File image of Rajasthan Deputy Chief Minister Sachin Pilot | Photo: Facebook
File image of Sachin Pilot | Photo: Facebook
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New Delhi: Rajasthan Chief Minister Ashok Gehlot and his sacked deputy Sachin Pilot seemed to have buried the hatchet last month by putting the ugly political spat behind them, but the latter it appears has decided to keep the fire burning in the expectation to position himself as the CM face. 

It was widely expected that Pilot will be accommodated in the All India Congress Committee (AICC) as a means to pacify him after he mounted an open rebellion against the Gehlot government in July. But in the organisational reshuffle that took place last week, Pilot did not find a place.

“He has decided to keep the focus on Rajasthan till the next state elections. He will keep the pressure on Gehlot while actively positioning himself as a leader in his own right so that he can emerge as a strong candidate for the post of the CM,” a source close to Pilot told ThePrint.

From raising the Gujjar reservation issue to holding blood donation camps in his name across districts and regularly meeting party workers at his residence — Pilot has now stationed himself in Jaipur and plans to expand his clout there.

Also read: Would’ve apologised had I been in Gehlot’s place — Sachin Pilot after ‘truce’ with Congress

Blood camps, Gujjar issues

On Pilot’s 43rd birthday earlier this month, his supporters set up nearly 400 blood camps across different districts of Rajasthan and claimed a record donation of over 45,000 units of blood.

He also held rallies in different parts of the state last month opposing the Modi government’s decision to conduct the JEE-NEET exams amid the pandemic. 


Pilot has also increased the frequency of his meetings with party workers at his Jaipur residence, calling it a sign of his “connection with the masses”.


He also wrote a letter to CM Gehlot on 2 September, seeking his intervention to ensure “proper implementation” of the 5 per cent reservation in government jobs to Gujjars — the community Pilot hails from.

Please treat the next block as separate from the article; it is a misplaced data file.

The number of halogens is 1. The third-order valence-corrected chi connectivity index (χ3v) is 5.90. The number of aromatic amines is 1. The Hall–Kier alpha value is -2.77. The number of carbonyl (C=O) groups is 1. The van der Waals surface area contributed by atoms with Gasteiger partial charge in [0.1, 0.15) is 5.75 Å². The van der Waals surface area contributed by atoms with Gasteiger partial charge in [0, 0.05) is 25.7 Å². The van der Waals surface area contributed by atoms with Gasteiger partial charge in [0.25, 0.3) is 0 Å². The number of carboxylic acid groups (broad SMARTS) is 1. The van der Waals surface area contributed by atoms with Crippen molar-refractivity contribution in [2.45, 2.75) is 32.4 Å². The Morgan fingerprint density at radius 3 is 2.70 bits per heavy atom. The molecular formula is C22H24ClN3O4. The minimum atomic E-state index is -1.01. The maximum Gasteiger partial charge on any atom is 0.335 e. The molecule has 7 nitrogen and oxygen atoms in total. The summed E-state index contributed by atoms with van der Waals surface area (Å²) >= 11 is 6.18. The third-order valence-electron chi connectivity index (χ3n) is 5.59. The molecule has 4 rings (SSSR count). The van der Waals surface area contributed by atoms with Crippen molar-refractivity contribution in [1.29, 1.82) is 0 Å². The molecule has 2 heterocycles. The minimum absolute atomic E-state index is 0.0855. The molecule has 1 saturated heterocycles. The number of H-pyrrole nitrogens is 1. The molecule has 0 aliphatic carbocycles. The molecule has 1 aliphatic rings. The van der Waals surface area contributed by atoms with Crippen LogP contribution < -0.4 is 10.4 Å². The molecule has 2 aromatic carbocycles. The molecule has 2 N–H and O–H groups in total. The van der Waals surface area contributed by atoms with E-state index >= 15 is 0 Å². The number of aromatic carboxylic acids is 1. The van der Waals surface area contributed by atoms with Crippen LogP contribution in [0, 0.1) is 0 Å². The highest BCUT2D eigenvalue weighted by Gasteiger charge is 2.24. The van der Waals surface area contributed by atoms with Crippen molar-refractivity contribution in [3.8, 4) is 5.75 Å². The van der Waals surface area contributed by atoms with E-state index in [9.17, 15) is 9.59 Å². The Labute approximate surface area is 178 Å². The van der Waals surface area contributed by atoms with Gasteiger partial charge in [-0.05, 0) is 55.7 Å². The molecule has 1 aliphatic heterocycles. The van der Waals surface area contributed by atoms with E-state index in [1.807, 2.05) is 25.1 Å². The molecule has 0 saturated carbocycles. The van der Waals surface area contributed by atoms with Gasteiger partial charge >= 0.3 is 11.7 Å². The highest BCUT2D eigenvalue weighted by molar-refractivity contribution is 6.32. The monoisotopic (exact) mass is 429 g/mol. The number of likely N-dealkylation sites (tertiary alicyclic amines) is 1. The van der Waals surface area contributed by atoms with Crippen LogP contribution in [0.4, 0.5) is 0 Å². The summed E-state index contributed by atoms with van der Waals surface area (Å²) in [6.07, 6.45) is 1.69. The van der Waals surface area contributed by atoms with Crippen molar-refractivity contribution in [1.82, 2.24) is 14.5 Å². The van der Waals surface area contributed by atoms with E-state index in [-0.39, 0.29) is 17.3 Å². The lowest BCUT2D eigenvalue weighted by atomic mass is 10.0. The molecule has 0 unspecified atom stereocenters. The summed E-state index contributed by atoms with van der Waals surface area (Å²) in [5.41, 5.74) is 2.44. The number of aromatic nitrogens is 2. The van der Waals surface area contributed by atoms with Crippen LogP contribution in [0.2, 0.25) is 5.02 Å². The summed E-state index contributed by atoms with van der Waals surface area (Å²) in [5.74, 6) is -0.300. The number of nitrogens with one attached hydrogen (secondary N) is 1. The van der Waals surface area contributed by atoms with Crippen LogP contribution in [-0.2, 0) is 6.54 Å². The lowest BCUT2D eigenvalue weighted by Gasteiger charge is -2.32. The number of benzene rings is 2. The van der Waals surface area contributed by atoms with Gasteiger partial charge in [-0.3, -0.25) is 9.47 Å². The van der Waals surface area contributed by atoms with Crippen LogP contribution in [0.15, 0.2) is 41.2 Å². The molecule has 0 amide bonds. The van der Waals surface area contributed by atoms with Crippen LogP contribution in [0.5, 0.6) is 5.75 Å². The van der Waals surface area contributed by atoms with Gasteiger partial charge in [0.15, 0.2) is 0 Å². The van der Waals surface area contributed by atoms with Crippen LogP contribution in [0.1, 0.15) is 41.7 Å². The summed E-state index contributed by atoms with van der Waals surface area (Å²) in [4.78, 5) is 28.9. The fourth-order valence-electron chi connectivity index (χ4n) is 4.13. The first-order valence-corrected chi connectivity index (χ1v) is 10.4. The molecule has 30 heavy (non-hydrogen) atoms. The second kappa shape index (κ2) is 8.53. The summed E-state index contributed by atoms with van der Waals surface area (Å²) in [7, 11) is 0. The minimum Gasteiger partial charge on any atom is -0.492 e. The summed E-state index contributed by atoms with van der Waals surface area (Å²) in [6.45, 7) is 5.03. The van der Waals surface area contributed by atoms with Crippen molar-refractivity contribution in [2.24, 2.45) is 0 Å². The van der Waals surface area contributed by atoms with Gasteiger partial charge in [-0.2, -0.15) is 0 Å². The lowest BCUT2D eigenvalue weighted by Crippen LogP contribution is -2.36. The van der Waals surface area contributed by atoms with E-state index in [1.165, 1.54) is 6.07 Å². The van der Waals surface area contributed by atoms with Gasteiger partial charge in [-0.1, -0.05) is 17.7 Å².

He said in the letter that development works under the ‘Devnarayan scheme’— a welfare scheme meant for the upliftment of the Gujjar community — isn’t being implemented smoothly.

“People meet me personally to demand proper implementation and sufficient budget allotment to this scheme,” Pilot said in the letter.

Prakash Bhandari, political analyst based out of Rajasthan, said: “The dust has not settled in Rajasthan yet. Pilot’s demands of having his loyalists accommodated in the cabinet haven’t been met yet. But he is trying to constantly meet people, spend time with the party cadre and build his own clout in Rajasthan and also increase his popularity.

“He is trying to cater to Gujjars more actively as part of this strategy,” Bhandari added.

Factionalism continues to persist

As part of the ‘arrangement’ struck between Pilot and the party high command, the Congress had last month replaced Avinash Pande with Ajay Maken as the party’s general secretary in-charge of Rajasthan. 

A three-member committee was also set up on 16 August to look into Pilot’s ‘grievances’. The committee has AICC treasurer Ahmed Patel, general secretary in-charge of organisation K.C. Venugopal and Maken as members.

But while over a month has passed since the turmoil settled, Maken has visited Rajasthan only once for a two-day trip last week, while Patel and Venugopal are yet to make an official visit.

Maken’s visit to the state, however, made it clear that factionalism still persists within the Rajasthan Congress.

When Maken was accompanied to the Congress office in Ajmer by Health Minister Raghu Sharma, considered close to Gehlot, a group of party workers belonging to the Pilot camp immediately began raising ‘Sachin Pilot Zindabad’ slogans as a mark of their support for the leader outside the party office.

These workers were detained by the police and only let off after Masuda MLA Rakesh Pareek staged a sit-in outside the police station demanding the release of his colleagues.

“Workers get over-enthusiastic with their love for a leader. They have immense love and admiration for Sachin Pilot, so they were not wrong in chanting those slogans,” Pareek told ThePrint.

Bhandari said these protests are signs that “factionalism hasn’t gone anywhere from Rajasthan Congress, and it will only grow from here”.

‘Hopeful that all our concerns will be heard’

Speaking to the media during his visit to Jaipur, Maken had said he will hold a meeting every month in Jaipur and discuss the feedback submitted by ministers in-charge of various districts. 

Meanwhile, Pilot’s aides are hopeful that the committee will pay heed to their concerns. 

“This is just the beginning. We are hopeful that gradually all our concerns will be heard,” Ramesh Meena, Sapotra MLA, who was earlier a part of the rebel camp, told ThePrint.

“These are processes which take time, and require patience. We are confident that all the feedback will be taken into account and grievances will be addressed,” he added.

Also read: How and why Ashok Gehlot ‘baited’ Sachin Pilot to turn rebel


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